DECEMBER 1882 – MARCH 1959

Approaching Drayton Station from Norwich

The railway which served our village of Drayton and beyond from Norwich wasofficially opened on 2nd December, 1882 originally as the Lynn and Fakenham Railway but it was taken over by the Midland and Great Northern Joint Railway in 1893, affectionately called the ‘Muddle and Go Nowhere’ line!  It commenced at City Station, Barn Road, Norwich which had a very impressive frontage. Hellesdon was the first stop from Norwich and Drayton the second. The railway company had its own badge made up from the coats of arms for Peterborough, Norwich, Gt. Yarmouth and King’s Lynn

Goods train at Drayton

Goods train at Drayton

There were sidings off Heigham Street which were badly bombed by the Germans in 1942 and on November 24th, 1944 a catastrophe occurred when a four engined B24 American Liberator bomber of 743 Bomb Squadron from the base at Horsham St. Faiths crashed in flames into the goods yard at Barker Street after a wing clipped the top of St. Philips Church, Heigham Road. All the crew were killed. There is a memorial plaque nearby.

When the railway was being constructed in 1878 John James Winter, a wealthy gentleman living at Drayton Lodge, Fakenham Road, Drayton, had a reading room erected at Fakenham Road for the use of the navvies. The Rector of Drayton from 1855 was the Reverend Canon Hinds Howell until he died in 1899. He helped the railway workmen in need by issuing chits for food to be purchased at Drayton Stores owned by William Frederick Jeckell, who ran a grocery and drapery business there. Hinds Howell issued chits rather than give cash which in some cases would have been spent on beer at the Red Lion or Cock public houses. The licensee at the Lion was Fred Randall and George Bone at the Cock. George was the grandfather of Robert George Carter.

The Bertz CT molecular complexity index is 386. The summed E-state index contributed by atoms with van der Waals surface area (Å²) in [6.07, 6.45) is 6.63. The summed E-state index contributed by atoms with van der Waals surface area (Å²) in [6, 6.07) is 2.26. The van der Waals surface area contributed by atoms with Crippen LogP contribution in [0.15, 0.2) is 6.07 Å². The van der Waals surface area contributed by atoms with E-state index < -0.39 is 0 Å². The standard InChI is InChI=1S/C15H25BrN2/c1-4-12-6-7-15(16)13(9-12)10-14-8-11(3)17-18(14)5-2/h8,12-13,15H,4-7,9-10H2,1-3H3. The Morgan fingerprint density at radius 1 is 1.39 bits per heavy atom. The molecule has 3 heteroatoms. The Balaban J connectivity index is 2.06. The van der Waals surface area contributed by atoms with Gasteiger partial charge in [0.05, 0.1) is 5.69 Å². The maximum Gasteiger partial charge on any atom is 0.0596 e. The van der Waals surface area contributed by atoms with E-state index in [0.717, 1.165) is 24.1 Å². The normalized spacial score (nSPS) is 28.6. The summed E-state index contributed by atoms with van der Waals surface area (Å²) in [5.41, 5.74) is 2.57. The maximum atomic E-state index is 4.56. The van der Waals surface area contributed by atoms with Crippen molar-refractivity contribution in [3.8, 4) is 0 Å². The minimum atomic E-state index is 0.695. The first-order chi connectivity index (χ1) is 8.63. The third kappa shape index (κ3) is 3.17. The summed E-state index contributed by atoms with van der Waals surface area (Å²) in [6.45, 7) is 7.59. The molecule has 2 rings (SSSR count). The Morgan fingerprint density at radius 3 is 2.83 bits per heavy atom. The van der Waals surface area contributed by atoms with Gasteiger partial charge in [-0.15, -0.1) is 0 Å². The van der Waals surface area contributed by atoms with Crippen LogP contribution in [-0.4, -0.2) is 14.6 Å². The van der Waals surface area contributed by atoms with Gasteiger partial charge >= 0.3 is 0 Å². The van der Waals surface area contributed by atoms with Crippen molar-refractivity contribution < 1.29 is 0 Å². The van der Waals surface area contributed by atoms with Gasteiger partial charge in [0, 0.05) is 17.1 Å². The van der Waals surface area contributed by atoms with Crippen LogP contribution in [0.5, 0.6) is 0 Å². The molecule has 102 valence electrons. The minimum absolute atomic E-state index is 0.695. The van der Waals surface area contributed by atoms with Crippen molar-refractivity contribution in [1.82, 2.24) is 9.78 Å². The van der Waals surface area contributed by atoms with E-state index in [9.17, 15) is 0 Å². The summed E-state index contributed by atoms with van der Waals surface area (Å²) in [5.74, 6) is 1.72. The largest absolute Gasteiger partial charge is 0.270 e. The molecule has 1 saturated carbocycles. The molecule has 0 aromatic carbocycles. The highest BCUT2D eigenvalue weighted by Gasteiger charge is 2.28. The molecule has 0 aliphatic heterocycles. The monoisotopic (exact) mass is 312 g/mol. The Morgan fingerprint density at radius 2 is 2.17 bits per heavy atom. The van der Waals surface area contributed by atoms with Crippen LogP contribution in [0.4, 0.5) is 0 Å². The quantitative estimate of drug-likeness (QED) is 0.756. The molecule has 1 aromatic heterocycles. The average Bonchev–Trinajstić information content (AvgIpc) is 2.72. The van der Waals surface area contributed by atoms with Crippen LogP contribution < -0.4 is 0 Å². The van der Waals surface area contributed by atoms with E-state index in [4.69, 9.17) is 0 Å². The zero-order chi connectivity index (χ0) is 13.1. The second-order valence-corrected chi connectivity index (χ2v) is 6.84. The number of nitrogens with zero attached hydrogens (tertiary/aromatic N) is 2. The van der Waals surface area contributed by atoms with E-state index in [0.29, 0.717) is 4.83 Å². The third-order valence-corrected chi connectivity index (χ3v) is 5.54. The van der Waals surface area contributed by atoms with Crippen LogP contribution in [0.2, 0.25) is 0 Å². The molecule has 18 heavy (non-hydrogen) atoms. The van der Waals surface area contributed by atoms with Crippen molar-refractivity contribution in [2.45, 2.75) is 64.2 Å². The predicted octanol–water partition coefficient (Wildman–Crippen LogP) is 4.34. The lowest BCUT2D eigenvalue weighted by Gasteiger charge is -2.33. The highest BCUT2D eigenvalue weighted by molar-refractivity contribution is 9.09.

A Frame bridge over the Wensum at Drayton

A Frame bridge over the Wensum at Drayton

A bridge known as an ‘A’ frame type was constructed to take the railway over the river at the Norwich side of Drayton was numbered 254. Another, No. 249 crossed the river again near Hellesdon Station. The third was placed across the river near the Dolphin footbridge off Heigham Street. This was given the number 247. They are believed to be the only three of this type in Norfolk.  The third mentioned was destroyed. About a quarter of a mile on the Drayton side from where Attlebridge Station was  there is an original concrete mile post, one of the few to remain.